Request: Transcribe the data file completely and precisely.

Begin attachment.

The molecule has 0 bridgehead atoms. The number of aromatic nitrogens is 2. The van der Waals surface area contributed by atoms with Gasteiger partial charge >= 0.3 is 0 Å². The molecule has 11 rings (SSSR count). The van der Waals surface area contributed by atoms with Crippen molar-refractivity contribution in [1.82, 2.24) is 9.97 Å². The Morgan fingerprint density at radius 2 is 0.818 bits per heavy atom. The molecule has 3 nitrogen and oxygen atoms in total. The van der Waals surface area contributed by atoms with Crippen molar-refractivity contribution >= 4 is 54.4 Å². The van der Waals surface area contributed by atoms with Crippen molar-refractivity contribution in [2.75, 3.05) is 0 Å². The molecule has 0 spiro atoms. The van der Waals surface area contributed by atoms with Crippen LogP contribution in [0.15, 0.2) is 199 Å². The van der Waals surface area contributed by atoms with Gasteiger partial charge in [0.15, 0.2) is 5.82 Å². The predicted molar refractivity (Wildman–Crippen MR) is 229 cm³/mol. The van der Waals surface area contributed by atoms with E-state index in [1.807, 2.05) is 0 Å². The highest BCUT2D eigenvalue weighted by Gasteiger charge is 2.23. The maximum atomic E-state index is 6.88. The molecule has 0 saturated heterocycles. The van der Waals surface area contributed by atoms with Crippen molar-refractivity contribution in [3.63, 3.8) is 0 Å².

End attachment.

The molecule has 0 bridgehead atoms. The number of aromatic nitrogens is 2. The van der Waals surface area contributed by atoms with Gasteiger partial charge >= 0.3 is 0 Å². The molecule has 11 rings (SSSR count). The van der Waals surface area contributed by atoms with Crippen molar-refractivity contribution in [1.82, 2.24) is 9.97 Å². The Morgan fingerprint density at radius 2 is 0.818 bits per heavy atom. The molecule has 3 nitrogen and oxygen atoms in total. The van der Waals surface area contributed by atoms with Crippen molar-refractivity contribution >= 4 is 54.4 Å². The van der Waals surface area contributed by atoms with Crippen molar-refractivity contribution in [2.75, 3.05) is 0 Å². The molecule has 0 spiro atoms. The van der Waals surface area contributed by atoms with Crippen LogP contribution in [0.15, 0.2) is 199 Å². The van der Waals surface area contributed by atoms with Gasteiger partial charge in [0.15, 0.2) is 5.82 Å². The predicted molar refractivity (Wildman–Crippen MR) is 229 cm³/mol. The van der Waals surface area contributed by atoms with E-state index in [1.807, 2.05) is 0 Å². The highest BCUT2D eigenvalue weighted by Gasteiger charge is 2.23. The maximum atomic E-state index is 6.88. The molecule has 0 saturated heterocycles. The van der Waals surface area contributed by atoms with Crippen molar-refractivity contribution in [3.63, 3.8) is 0 Å².